What is Overclocking?

Also known as speed margining, overclocking is the process by which you increase system performance via the increasing of one of two things:

1) CPU Clock Rate
2) Bus Speed

Why should I Overclock?

If you want an easy inexpensive way to increase overall system performance (though not always the safest way) Overclocking is right for you. First, I would like to state that I am not responsible for any damages caused to your system caused by information obtained from this page or any page. You must first realize that there is a certain risk involved with overclocking, you risk shortening the lifespan of your computer as a whole as well as system stability. Overclocking should be done at your own risk and expense, again I am in no way responsible for possible system damage caused by overclocking. Now that we got that out of the way lets find out how to overclock...

Overclocking - The Tools of the Trade

So you want to overclock, but what do you need? First you need adequate cooling, be sure to have a fairly large heatsink and fan combo. A little Thermal Compound between the heatsink and processor wouldn't hurt either. Second, you need to find out the jumper settings for your specific mainboard. These can be found out from the mainboard manual or from the manufacturer's web page. Third, if you wish to overclock the bus speed (i.e. taking it up to 66MHz or above) make sure your mainboard supports the specific bus speed and make sure you have RAM that will handle the increased load. I recommend 60ns EDO for any bus speed above 60MHz, and SDRAM for any bus speed above 75MHz. Some tweaking of the BIOS memory timings may be necessary to ensure stable system performance. Now that we've taken care of that, lets move on to how you overclock...

Overclocking - The Basics

As stated above you have two options once you've decided to overclock your system (actually now there are three options but I'll get to the third one a little later). You can increase the CPU's rated clock speed or you can simply increase the memory bus speed. First let's talk about increasing the CPU's rated clock speed. This can be accomplished by increasing the CPU clock multiplier with or without increasing the memory bus speed. For example, lets take a Pentium Classic running at 150MHz. The bus speed of this chip is a mere 60MHz with a 2.5x clock multiplier, this gives you a multitude of possibilities to overclock to. Lets discuss the options you would have in this situation. You could simply increase the clock multiplier from 2.5x to 3.0x resulting in a 180MHz processor and a nice little performance gain. You also have the option of increasing the clock multiplier and bus speed taking it from a 60MHz bus times a 2.5x clock multiplier to a 66MHz bus speed times a 3.0x clock multiplier therefore giving you a whopping 200MHz chip. The latter scenario I should add is REALLY pushing the limits of the chip and should be approached with caution. Earlier I discussed the option of simply increasing the memory bus speed. In this case, doing so would yield an extremely fast processor. Increasing the bus speed from 60MHz to 66MHz would take the chip up to a whopping 166MHz and resulting in an overall system performance increase of around 15% - 25%. The stability of the system in this case would be much more reliable than overclocking the CPU to 180 or 200MHz since you are only increasing the actual CPU clock rate by 16MHz versus 30 or 50MHz.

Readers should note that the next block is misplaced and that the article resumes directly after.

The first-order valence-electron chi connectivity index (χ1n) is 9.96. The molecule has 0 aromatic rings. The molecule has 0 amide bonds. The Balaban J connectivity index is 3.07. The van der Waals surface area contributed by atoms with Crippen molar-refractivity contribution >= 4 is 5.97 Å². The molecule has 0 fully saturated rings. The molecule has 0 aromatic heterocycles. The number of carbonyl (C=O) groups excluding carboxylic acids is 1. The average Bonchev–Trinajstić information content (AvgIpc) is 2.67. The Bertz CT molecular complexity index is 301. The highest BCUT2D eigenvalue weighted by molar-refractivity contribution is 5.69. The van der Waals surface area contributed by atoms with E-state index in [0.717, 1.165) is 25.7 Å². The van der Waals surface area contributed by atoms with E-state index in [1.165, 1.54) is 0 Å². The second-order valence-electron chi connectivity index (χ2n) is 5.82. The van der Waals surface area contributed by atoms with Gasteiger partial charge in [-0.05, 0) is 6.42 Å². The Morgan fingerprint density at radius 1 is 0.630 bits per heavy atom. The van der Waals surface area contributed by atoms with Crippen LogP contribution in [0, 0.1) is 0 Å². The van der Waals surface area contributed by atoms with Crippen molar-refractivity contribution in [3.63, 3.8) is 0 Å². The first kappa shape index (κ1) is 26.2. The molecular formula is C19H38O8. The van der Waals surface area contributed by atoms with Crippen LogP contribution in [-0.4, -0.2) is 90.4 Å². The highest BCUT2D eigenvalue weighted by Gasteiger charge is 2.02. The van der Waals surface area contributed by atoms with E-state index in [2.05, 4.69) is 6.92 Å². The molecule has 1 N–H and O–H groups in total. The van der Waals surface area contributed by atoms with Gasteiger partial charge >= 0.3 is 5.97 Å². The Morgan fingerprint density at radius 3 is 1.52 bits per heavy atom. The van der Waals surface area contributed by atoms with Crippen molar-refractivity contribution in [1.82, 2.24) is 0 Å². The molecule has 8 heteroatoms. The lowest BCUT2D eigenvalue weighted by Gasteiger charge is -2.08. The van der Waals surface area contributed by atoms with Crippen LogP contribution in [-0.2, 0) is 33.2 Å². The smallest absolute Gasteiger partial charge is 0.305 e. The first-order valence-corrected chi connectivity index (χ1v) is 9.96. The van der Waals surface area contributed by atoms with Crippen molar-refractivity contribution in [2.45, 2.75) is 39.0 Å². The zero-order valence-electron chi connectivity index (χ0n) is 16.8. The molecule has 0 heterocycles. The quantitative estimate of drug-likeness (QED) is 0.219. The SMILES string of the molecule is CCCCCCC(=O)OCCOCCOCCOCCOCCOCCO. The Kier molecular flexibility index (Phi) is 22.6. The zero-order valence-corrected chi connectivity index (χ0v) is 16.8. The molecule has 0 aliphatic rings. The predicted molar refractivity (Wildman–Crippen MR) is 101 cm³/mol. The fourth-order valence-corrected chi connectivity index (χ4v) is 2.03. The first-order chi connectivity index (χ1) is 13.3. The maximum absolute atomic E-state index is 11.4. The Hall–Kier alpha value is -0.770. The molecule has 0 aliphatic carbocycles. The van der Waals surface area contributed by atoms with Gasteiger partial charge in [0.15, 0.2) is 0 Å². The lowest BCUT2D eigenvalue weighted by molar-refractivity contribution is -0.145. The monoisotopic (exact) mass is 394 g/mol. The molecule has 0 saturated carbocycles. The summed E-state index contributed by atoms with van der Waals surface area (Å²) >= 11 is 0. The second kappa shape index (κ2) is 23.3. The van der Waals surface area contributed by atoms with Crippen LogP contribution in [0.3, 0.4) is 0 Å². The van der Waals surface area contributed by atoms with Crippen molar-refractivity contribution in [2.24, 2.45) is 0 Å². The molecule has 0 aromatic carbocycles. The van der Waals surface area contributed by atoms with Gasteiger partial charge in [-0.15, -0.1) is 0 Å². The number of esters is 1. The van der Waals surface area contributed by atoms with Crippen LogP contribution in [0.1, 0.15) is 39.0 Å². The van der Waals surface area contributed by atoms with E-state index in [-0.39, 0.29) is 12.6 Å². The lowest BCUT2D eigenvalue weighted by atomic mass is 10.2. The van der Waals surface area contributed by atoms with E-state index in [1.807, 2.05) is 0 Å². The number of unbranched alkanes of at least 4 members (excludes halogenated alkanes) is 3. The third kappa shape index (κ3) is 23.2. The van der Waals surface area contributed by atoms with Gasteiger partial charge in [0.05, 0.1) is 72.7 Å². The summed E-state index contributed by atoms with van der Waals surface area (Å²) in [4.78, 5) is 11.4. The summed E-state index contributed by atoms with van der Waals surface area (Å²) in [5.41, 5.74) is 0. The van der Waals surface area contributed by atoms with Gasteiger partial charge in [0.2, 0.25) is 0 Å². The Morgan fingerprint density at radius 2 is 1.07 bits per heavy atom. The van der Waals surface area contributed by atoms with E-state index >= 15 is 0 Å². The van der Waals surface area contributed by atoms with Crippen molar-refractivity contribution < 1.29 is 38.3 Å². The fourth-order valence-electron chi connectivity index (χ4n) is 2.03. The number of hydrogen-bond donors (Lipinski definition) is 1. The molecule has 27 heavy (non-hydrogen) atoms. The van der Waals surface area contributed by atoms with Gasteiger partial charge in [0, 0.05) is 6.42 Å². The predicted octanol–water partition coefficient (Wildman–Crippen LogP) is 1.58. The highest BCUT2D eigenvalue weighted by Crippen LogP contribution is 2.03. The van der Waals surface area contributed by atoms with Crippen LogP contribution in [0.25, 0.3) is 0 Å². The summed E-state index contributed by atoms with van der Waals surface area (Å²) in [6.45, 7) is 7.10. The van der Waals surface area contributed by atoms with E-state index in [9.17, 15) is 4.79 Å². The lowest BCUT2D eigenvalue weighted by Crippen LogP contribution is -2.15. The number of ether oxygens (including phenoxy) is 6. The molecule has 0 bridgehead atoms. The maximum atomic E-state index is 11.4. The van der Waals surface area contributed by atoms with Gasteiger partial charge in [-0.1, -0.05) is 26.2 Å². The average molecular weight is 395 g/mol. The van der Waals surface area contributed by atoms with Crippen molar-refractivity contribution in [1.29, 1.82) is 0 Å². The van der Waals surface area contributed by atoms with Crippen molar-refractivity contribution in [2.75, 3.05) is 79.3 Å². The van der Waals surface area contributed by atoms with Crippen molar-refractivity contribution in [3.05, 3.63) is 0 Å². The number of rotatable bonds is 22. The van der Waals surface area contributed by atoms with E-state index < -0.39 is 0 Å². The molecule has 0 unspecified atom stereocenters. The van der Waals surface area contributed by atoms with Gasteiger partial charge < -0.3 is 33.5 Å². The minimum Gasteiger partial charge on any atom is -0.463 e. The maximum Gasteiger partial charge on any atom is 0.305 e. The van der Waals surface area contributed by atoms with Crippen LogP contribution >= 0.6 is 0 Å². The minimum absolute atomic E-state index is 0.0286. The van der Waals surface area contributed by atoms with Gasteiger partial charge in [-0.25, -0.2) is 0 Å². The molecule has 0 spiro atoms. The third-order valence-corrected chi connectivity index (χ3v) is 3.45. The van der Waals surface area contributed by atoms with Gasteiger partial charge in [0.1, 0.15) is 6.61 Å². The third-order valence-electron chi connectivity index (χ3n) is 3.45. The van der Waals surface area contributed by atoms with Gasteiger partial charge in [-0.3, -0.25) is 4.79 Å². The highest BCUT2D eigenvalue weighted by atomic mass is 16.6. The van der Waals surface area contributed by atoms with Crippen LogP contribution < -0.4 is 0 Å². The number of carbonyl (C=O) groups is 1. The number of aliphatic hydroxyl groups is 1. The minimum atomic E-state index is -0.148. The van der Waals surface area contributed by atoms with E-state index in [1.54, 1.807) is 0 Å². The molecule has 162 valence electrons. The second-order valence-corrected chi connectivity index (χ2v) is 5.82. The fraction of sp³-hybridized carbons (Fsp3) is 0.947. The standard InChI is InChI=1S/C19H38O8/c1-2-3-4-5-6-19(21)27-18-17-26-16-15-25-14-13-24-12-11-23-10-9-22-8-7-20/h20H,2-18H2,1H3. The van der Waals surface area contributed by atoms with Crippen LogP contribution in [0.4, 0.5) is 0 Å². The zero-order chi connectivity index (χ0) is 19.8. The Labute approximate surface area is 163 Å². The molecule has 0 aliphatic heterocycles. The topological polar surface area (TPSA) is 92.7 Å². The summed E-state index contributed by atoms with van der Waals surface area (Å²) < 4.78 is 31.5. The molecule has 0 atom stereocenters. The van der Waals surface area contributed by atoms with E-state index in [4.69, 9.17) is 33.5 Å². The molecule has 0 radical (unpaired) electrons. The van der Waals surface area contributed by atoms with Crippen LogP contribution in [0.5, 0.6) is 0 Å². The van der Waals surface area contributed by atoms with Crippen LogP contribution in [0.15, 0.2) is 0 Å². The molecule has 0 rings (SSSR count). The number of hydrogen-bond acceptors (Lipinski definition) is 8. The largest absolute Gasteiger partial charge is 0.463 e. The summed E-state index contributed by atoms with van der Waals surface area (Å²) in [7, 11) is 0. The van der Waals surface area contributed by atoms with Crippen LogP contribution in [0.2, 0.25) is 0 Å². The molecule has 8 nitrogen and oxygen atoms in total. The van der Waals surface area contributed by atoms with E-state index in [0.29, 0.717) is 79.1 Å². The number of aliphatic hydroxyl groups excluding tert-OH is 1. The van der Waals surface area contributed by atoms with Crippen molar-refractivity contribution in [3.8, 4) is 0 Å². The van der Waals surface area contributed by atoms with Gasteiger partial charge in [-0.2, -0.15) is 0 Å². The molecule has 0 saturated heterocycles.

Basic Overclocking Table

Below is a list of the first and second options when performing a basic overclocking of your CPU (NOTE: the AMD K5 PR/166+ runs using a 1.75x internal clock multiplier and the AMD K6 PR2/233 uses an internal 3.5x clock multiplier):

CPU Bus Speed Clock Multiplier Option 1 Option 2
AMD K5 PR/75+ @ 75MHz 50MHz 1.5x 66 x 1.5 = 100MHz 60MHz x 1.5 = 90MHz
AMD K5 PR/90+ @ 90MHz 60MHz 1.5x 66 x 1.5 = 100MHz N/A
AMD K5 PR/100+ @ 100MHz 66MHz 1.5x N/A N/A
AMD K5 PR/133+ @ 100MHz 66MHz 1.5x N/A N/A
AMD K5 PR/166+ @ ~116MHz 66MHz (Internal) 2.5x N/A N/A
AMD K6 PR2/166MHz 66MHz 2.5x 66 x 3.0 = 200MHz N/A
AMD K6 PR2/200MHz 66MHz 3.0x 66 x 3.5 = 233MHz N/A
AMD K6 PR2/233MHz 66MHz (Internal) 1.5x 66 x 4.0 = 266MHz N/A
Cyrix 6x86 PR90+ @ 80MHz 40MHz 2.0x 50 x 2.0 = 100MHz N/A
Cyrix 6x86 PR120+ @ 100MHz 50MHz 2.0x 55 x 2.0 = 110MHz N/A
Cyrix 6x86 PR133+ @ 110MHz 55MHz 2.0x 60 x 2.0 = 120MHz N/A
Cyrix 6x86 PR150+ @ 120MHz 60MHz 2.0x 66 x 2.0 = 133MHz N/A
Cyrix 6x86 PR166+ @ 133MHz 66MHz 2.0x N/A N/A
Intel Pentium 100MHz 66MHz 1.5x 66 x 2.0 = 133MHz 60 x 2.0 = 120MHz
Intel Pentium 120MHz 60MHz 2.0x 60 x 2.5 = 150MHz 66 x 2.0 = 133MHz
Intel Pentium 133MHz 66MHz 2.0x 66 x 2.5 = 166MHz N/A
Intel Pentium 150MHz 60MHz 2.5x 66 x 2.5 = 166MHz N/A
Intel Pentium 166MHz 66MHz 2.5x 66 x 3.0 = 200MHz 60 x 3.0 = 180MHz
Intel Pentium 180MHz 60MHz 3.0x 66 x 3.0 = 200MHz N/A
Intel Pentium 200MHz 66MHz 3.0x 66 x 3.5 = 233MHz N/A
Intel Pentium 233MHz 66MHz 3.5x N/A N/A
Intel Pentium II - 233MHz 66MHz 3.5x 66 x 4.0 = 266MHz N/A
Intel Pentium II - 266MHz 66MHz 4.0x 66 x 4.5 = 300MHz N/A
Advanced Overclocking


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